Consumers buy goods because the purchase makes them better off. Consumer sur- plus measures how much better off individuals are, in the aggregate, because they can buy goods in the market. Because different consumers place different values on the consumption of particular goods, the maximum amount they are willing to pay for those goods also differs. Individual consumer surplus is the difference between the maximum amount that a consumer is willing to pay for a good and the amount that the con- sumer actually pays. Suppose, for example, that a student would have been willing to pay $13 for a rock concert ticket even though she only had to pay $12. The $1 dif- ference is her consumer surplus.7 When we add the consumer surpluses of all con- sumers who buy a good, we obtain a measure of the aggregate consumer surplus.
1. Consumer Surplus and Demand
Consumer surplus can be calculated easily if we know the demand curve. To see the relationship between demand and consumer surplus, let’s examine the individual demand curve for concert tickets shown in Figure 4.14. (Although the following discussion applies to this particular individual demand curve, a similar argument also applies to a market demand curve.) Drawing the demand curve as a staircase rather than a straight line shows us how to measure the value that our consumer obtains from buying different numbers of tickets.
When deciding how many tickets to buy, our student might reason as follows: The first ticket costs $14 but is worth $20. This $20 valuation is obtained by using the demand curve to find the maximum amount that she will pay for each additional ticket ($20 being the maximum that she will pay for the first ticket). The first ticket is worth purchasing because it generates $6 of surplus value above and beyond its cost. The second ticket is also worth buying because it generates a surplus of $5 ($19 – $14). The third ticket generates a surplus of $4. The fourth, however, generates a surplus of only $3, the fifth a surplus of $2, and the sixth a surplus of just $1. Our student is indifferent about purchasing the seventh ticket (which generates zero surplus) and prefers not to buy any more than that because the value of each additional ticket is less than its cost. In Figure 4.14, consumer surplus is found by adding the excess values or surpluses for all units purchased. In this case, then, consumer surplus equals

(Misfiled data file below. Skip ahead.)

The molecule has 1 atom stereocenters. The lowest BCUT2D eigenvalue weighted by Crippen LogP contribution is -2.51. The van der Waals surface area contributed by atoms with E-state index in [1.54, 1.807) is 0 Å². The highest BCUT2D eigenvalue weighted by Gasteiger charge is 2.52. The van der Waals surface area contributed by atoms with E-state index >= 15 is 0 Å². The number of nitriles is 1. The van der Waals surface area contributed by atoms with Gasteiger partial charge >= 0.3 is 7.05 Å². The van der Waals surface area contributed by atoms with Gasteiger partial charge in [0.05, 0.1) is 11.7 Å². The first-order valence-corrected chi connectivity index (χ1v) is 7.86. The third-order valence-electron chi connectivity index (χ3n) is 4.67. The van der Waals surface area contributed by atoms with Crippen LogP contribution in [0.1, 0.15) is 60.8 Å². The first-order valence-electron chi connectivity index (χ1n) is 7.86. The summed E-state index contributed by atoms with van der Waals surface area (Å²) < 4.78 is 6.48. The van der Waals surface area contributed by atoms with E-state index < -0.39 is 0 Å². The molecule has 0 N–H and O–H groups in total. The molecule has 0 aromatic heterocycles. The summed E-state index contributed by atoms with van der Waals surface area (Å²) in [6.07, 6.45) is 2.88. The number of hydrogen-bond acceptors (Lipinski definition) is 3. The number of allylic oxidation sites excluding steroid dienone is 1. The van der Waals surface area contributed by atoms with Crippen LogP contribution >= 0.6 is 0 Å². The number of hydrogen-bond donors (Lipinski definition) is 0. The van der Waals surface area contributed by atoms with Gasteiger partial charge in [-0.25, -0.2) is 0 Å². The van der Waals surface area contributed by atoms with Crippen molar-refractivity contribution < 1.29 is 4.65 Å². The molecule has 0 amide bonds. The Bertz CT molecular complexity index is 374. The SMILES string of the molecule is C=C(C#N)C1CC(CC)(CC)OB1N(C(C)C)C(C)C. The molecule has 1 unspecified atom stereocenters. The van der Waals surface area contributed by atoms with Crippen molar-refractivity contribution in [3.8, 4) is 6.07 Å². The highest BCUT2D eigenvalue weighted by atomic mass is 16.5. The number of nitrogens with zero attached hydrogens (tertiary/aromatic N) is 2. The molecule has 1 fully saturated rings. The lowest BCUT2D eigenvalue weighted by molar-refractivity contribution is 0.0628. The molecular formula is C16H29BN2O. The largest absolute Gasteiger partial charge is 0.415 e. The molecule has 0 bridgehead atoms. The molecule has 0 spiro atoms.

$6 + $5 + $4 + $3 + $2 + $1 = $21
To calculate the aggregate consumer surplus in a market, we sim- ply find the area below the market demand curve and above the price line. For our rock concert example, this principle is illustrated in Figure 4.15. Now, because the number of tickets sold is measured in thousands and individuals’ demand curves differ, the market demand curve appears as a straight line. Note that the actual expenditure on tickets is 6500 X $14 = $91,000. Consumer surplus, shown as the yellow-shaded triangle, is
1/2 * ($20 – $14) * 6500 = $19,500
This amount is the total benefit to consumers, less what they paid for the tickets. Of course, market demand curves are not always straight lines. Nonetheless, we can always measure consumer surplus by finding the area below the demand curve and above the price line.
APPLYING CONSUMER SURPLUS Consumer surplus has important applica- tions in economics. When added over many individuals, it measures the aggregate benefit that consumers obtain from buying goods in a market. When we combine consumer surplus with the aggregate profits that producers obtain, we can eval- uate both the costs and benefits not only of alternative market structures, but of public policies that alter the behavior of consumers and firms in those markets.
Source: Pindyck Robert, Rubinfeld Daniel (2012), Microeconomics, Pearson, 8th edition.